Day 111—14 Jan 2024

Me in San Felipe, with the beginning of a tan/sunburn.

“Don’t count yourself out this early, Daisy. You’re all sorts of things you don’t even know yet.” –Camila Dunne, in Taylor Jenkins Reid (2019), Daisy Jones & The Six.

New year, new me, same great island! The holiday break for my course began just after Thanksgiving and stretches to next Monday, 23 Jan. Since that time has been mostly free of coursework, I’ve had the opportunity to reflect on my early Irish experiences, dig into new subjects for the fun of it, and reconnect with old friends. That’s a privilege for which I’m incredibly grateful, especially when I consider how busy I’ll be with new adventures in the coming months. I returned to Belfast yesterday, so I’m quite jet-lagged right now, but I’m feeling recharged, ever-more curious, and eager to hit the ground running this week.

Book Browsing and Fondue Slurping

I spent the first several weeks of my break in Northern Ireland, where I caught up on my curiosities. McClay Library at Queen’s University Belfast quickly became my second home, but not just because it’s open 24 hours on weekdays. It’s both spacious and brimming with great books, with reading nooks set against views of the university’s Botanic Gardens and the Belfast’s skyline. I mainly explored the European Union, political philosophy, and Latin American transitional justice—some of what I learned might come in handy this semester, some of it might not, but it was all fascinating and inspirational. I already got to apply some of that new knowledge to a podcast I recorded for my Transitional Justice module, in which I explored the pursuit of democracy in 21st century Mexico. I loved diving into these subjects because every hour I spent perusing further confirmed my strong interest in international affairs. Our world is hyper-connected, but tangled, and I feel a calling to apply myself towards smoothing and strengthening those bonds that bring us all together.

I only left Ulster for two adventures: to plunder the Trinity College Dublin gift shop for my family’s Christmas presents, and then to make my first ever trip to the European mainland. One of my lovely friends from Michigan State, Erin Mahan, is a postgraduate student at the University of Geneva in Switzerland. They invited me to the city in December so we could reconnect and participate in a local cultural festival called l’Escalade. I might not have understood the French-speaking reenactors, but certain parts of the experience easily overcame that language barrier. I felt my heart beat along with the sounding fifes and thundering drums, and everywhere I looked, Genevans took in the events with a certain, palpable wonder in their eyes. Other highlights of my trip included meeting Erin’s friends, visiting a couple of great museums, and trying authentic Swiss fondue. As far as first impressions of Europe go, Erin pretty much hit a grand slam—my raison d’être is certainly Northern Ireland, but I now feel very excited to explore other regions of Europe in the future… and, to stop dragging my feet when it comes to foreign language immersion. Spartans rule the world!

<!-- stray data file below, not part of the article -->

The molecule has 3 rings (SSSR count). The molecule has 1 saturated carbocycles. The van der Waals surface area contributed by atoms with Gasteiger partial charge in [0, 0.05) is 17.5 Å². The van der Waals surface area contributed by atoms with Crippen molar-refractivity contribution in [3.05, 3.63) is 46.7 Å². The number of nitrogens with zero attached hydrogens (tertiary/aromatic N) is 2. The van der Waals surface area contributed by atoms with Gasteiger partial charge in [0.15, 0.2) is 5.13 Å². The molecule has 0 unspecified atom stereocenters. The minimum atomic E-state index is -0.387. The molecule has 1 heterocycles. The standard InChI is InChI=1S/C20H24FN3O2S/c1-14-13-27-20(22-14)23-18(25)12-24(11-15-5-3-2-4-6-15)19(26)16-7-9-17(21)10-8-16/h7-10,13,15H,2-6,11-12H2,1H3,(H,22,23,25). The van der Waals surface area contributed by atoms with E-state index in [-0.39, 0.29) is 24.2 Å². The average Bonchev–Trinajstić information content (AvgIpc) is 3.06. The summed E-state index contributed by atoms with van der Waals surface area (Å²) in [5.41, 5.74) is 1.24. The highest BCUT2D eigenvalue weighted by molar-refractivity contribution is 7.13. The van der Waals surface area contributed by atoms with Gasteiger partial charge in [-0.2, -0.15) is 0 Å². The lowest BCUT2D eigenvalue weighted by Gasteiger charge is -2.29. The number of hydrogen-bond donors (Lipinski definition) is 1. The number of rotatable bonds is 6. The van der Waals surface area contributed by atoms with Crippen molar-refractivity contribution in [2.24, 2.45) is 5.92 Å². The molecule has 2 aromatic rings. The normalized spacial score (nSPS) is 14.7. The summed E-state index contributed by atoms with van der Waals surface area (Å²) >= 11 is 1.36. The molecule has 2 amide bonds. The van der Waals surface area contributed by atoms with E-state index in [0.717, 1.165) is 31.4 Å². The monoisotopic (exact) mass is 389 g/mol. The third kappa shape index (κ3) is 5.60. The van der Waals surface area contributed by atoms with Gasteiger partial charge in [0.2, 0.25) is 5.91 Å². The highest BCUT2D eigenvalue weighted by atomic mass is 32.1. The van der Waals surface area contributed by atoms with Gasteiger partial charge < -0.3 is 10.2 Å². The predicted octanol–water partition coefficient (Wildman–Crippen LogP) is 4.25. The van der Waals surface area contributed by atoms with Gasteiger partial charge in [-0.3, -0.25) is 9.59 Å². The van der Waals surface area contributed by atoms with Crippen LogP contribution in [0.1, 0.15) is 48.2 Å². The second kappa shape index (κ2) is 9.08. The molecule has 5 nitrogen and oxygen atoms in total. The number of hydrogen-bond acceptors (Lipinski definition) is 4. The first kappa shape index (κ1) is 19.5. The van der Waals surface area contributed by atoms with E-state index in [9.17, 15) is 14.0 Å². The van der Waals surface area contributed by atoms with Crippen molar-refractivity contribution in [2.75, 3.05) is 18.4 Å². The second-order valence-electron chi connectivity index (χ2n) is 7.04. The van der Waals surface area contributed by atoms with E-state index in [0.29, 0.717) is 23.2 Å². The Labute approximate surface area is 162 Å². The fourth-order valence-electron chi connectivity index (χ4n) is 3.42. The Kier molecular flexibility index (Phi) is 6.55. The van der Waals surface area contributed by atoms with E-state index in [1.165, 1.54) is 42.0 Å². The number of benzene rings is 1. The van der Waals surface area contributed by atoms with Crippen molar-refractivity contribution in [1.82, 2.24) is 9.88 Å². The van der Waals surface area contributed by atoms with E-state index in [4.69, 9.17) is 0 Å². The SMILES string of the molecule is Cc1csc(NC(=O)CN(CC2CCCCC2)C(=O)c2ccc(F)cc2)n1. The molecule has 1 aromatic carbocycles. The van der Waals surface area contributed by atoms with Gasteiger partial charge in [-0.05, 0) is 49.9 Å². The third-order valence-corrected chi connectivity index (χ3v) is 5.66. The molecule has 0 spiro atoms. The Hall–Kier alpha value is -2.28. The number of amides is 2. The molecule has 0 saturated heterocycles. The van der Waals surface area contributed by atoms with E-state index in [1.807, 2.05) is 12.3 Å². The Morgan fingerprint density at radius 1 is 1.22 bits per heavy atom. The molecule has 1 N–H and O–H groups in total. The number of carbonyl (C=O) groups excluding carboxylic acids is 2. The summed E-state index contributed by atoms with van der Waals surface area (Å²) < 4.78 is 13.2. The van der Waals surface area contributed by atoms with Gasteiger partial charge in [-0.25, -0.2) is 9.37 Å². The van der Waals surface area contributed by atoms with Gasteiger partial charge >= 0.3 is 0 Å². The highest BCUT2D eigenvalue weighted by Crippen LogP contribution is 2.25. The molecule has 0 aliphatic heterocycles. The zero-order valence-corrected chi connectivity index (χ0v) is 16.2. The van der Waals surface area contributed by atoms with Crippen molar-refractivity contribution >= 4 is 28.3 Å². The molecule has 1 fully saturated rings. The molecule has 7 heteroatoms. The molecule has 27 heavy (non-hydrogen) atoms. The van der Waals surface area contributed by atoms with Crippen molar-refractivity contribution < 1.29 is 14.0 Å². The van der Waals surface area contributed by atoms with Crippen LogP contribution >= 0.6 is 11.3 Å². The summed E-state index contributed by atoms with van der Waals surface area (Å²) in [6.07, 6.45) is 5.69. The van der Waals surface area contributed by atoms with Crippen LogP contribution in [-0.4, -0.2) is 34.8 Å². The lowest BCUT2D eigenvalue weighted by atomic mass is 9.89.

Beer in Mexico

I visited my hometown (Lake Arrowhead, California) just before Christmas to see my family and childhood friends. It’s always a pleasure to celebrate the year with them because we value the family, both blood and chosen, as our greatest support network. We applaud each other when we thrive, and when one of us trips up, the others are right there to help and dust them off. That never gets old, and having that kind of support is a privilege that I can’t see myself living without. I’m so happy that I can continue working to make my family proud here in Belfast, just as I’m proud of them.

My parents and I have a tradition of celebrating New Year’s Day in San Felipe, Baja California, Mexico, where they own a small house on the beach. If there were any words I could use to capture the way it feels to sit in the sand with nothing to do but share stories, sip on Coronas, and tan (or, more accurately, sunburn), I would. But that’s secondary to what I’ve long found most enchanting about San Felipe: the poetic tranquility of its shores. Outside the small houses along the beach, there’s nothing around us for dozens of miles. The house faces east, so we wake up every morning when the Sun’s warmth breaks over the ocean and fills our rooms. The only signs of life are the squadrons of pelicans who patrol the sky, and the pods of dolphins you might see in the water if you look closely enough. Almost like Killarney, it’s a “thin place” for me. I always come away from there with the sense that my problems are smaller and more mortal than often convince myself.

One Foot After the Next

The march goes on. It’s weird to think I’m technically halfway through my Mitchell year when I have so many new things to look forward to this semester. I begin my next set of modules next week, focusing on the Dynamics of Reconciliation and Mediation and Peacebuilding Skills, along with an internship placement at Shared Future News. I also get to start planning my dissertation project, for which I hope to research the political participation of migrant communities in Northern Ireland (subject to change!). I’m sure other exciting opportunities will pop up, and when they do, I’ll embrace them warmly. Between the good and the bad, the peaks and the valleys, I’m still happy to be on this path, no matter where it leads. And I won’t let anybody shake that.

If you’re on Instagram and wish to follow along with my Belfast adventures more closely, please connect with me here. If you’re an avid reader like me, and want to exchange book recommendations, add me on Goodreads here. If not, no harm and no foul!

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